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April 9, 2024

Easton’s Kids Program Director Jordan Shipman: Seeing the Bigger Picture

Tatyana Grechina

Easton’s Kids Program Director Jordan Shipman: Seeing the Bigger Picture

The most recent episode of the Easton Community Podcast features our Kids Program Director, Jordan Shipman, who took over the Kid’s Program in 2023 after launching Easton Longmont during the Pandemic as its GM.

Listen to the full podcast episode on Spotify or Apple Podcasts!

Coach Jordan, who holds a brown belt in Jiu Jitsu, tells us that transitioning out of the GM role to become the Kids Program Director felt like the shedding of a skin. 

The identity we hold in our roles can play a large part in how we show up in the world. Sometimes, these identities start to feel limiting, and that can mean it’s time to expand or shift gears. However, even when you know it’s time to make a shift, it’s not always easy.

Even when the role of the GM identity had begun to feel constricting, Jordan found he struggled with the process of letting go. Handing over the keys to someone else after building a school from the ground up can bring to light feelings of residual attachment, the process of shedding an old identity. 

While the transition began in January of 2023, it wasn’t until April that Jordan could officially begin his role without any remnants of his GM responsibilities. Up until then, he had one foot in both worlds.

“Both worlds were a little half baked,” says Jordan, “because I couldn’t execute fully on either role, having those responsibilities at the same time. When Phil Lietz officially became the GM in Longmont, I was really able to start getting into the groove.”

Easton Open 2023. Image: Forrest Bishop.

Change in daily climate

Depending on the role you hold at Easton, your day looks vastly different – including how you spend your time and how many people you’re accountable to. 

As Longmont’s GM, Jordan was everybody’s go-to man, coaches, students, parents and front desk alike. His day was filled with the daily happenings of a school, in the trenches with his staff, and with front row seats to any problems that may arise at any time.

As a Kid’s Program Director, Jordan’s day now looks vastly different. As someone with a wider scope lens, he’s no longer accountable to any one location, and doesn’t have a lot of people accountable to him. 

Instead, in addition to researching and developing the most up-to-date Jiu Jitsu curriculum for the Kids Program, Jordan spends much of his time visiting schools, building relationships, seeing classes, and getting to know the other Kids Department Heads and staff.

Working on the Kid’s Program means getting to drive the ship’s creative vision, but without a direct link to any one academy, part of the job requires figuring out how best to disseminate and instill it. This often means trusting others on Easton’s team to do their job and trickle the information down to each academy’s staff.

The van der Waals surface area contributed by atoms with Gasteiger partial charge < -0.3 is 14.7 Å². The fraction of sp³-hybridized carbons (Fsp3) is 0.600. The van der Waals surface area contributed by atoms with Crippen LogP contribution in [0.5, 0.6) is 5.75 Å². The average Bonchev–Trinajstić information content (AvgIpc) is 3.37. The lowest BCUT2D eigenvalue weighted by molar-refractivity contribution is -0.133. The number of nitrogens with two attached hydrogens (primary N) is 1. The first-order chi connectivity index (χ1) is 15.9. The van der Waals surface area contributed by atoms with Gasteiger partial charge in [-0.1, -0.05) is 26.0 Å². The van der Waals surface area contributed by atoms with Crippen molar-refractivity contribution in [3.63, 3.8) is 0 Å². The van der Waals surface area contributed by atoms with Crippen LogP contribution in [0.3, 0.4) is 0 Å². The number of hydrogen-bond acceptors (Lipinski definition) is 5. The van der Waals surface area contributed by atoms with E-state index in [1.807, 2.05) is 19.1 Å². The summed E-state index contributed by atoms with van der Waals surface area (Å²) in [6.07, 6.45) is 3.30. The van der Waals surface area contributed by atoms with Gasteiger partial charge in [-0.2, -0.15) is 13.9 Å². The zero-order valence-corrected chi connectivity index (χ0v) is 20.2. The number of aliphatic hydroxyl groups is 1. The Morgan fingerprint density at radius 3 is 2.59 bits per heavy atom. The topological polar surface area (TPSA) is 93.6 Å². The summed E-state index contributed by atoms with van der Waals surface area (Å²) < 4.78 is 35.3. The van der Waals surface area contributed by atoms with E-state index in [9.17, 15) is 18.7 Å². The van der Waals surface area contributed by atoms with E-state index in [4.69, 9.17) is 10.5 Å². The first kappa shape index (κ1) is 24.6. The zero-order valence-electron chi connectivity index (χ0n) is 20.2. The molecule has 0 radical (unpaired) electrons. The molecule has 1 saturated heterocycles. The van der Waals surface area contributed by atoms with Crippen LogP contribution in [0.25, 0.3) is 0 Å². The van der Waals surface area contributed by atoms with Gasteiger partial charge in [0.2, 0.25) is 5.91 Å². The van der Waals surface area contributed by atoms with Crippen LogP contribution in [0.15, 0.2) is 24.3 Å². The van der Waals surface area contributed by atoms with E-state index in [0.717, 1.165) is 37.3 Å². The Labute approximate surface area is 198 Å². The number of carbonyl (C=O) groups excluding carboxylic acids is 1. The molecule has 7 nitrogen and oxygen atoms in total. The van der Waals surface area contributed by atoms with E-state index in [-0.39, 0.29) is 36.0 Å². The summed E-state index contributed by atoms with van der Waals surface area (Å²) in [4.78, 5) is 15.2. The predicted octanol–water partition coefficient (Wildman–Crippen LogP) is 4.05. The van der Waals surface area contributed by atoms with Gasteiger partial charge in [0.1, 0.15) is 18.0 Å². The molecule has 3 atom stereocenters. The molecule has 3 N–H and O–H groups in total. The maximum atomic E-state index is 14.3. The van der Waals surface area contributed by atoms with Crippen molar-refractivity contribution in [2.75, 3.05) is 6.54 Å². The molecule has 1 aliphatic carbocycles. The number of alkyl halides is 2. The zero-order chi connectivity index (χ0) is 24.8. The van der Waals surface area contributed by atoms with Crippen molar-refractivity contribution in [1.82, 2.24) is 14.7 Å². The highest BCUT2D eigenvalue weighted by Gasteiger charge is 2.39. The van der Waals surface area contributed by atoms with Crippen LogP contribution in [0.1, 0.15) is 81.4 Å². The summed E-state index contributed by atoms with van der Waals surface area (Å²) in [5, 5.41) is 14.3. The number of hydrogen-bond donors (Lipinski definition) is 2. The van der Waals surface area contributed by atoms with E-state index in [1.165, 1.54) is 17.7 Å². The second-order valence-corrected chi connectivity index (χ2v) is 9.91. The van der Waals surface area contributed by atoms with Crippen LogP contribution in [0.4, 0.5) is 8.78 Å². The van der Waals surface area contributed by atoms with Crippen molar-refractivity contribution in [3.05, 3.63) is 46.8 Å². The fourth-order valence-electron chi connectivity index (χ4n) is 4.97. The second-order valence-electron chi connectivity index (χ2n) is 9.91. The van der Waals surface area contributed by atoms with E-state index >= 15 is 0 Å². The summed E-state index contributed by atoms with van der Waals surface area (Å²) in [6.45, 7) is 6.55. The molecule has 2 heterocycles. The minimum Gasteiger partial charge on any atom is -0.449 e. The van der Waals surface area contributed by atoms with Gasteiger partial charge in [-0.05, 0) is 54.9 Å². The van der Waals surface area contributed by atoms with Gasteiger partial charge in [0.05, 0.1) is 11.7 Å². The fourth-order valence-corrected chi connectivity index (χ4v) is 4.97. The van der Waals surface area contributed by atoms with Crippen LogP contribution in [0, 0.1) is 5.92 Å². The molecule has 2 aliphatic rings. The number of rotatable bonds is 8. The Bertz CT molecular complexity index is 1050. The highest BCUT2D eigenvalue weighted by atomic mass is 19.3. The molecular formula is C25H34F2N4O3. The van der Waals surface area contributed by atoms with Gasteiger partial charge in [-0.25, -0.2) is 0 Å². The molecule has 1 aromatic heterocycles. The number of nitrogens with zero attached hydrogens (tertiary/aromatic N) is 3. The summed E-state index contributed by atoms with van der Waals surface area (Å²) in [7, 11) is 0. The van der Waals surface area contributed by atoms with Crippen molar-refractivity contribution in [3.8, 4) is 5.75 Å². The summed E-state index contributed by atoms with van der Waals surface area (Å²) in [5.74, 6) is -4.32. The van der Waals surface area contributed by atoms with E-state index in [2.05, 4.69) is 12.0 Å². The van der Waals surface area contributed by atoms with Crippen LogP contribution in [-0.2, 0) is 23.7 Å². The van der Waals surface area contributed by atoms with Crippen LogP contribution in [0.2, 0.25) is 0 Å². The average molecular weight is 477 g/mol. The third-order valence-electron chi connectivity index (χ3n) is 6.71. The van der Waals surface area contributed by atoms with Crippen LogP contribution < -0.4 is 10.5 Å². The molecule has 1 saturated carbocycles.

It also means navigating the gap between the frontline, where you frequently have to innovate to solve problems on the spot, and the wider perspective of our organization’s operational direction.

Seeing the full scope from an executive position, you’re not just dealing with your home academy. You’re now acutely aware of the way all eight schools operate together and what success looks like for the whole fleet.

 This changes your understanding of situations, and it can also change your approach to finding solutions, taking into account the full picture.

[How Competing in Martial Arts Benefits Your Kids]

Easton Open 2023. Image: Forrest Bishop.

The importance of competition for kids

One of the biggest pieces of Jordan’s new role at Easton involves redefining the Kids Competition Team. What does that mean? 

Competition doesn’t always get the best reputation. However, with the right approach and mindset, competition can become a staple piece of community bonding and create a bar of excellence to aspire to

This year, Jordan revamped the Kids Comp program as a series of seasons, each season with its own set of unique patches designed by Longmont’s Professor Phil. With a curriculum designed around what the coaches see at tournaments, students get help with exactly what they need to work on.

Easton Open 2024. Image: Matthew Barton.

While for some kids (and adults), simply showing up to class is enough of a push outside their comfort zone, the competition program affords those kids who want more those opportunities.

Even for those who don’t compete, having a robust competition program is important for having a high-quality class on the mats.

“If none of our kids ever competed,” Jordan says, “we’d be a McDojo without battle-tested martial arts. We don’t grow, we don’t evolve, we don’t stay on the cutting edge and we don’t achieve our vision.” 

Vision: to build the greatest Muay Thai and Brazilian Jiu-Jitsu academies through an unrelenting dedication to the students and staff.

Easton Open 2023. Images: Forrest Bishop.

When we have people competing and testing their Jiu Jitsu against the best of the best in their division, they bring what they learn back to the mats in class, and then everyone improves.

To hear the full interview, including Jordan’s favorite part of working with kids as well as some reading suggestions from both Jordan and Mike, listen to the full podcast episode here! 


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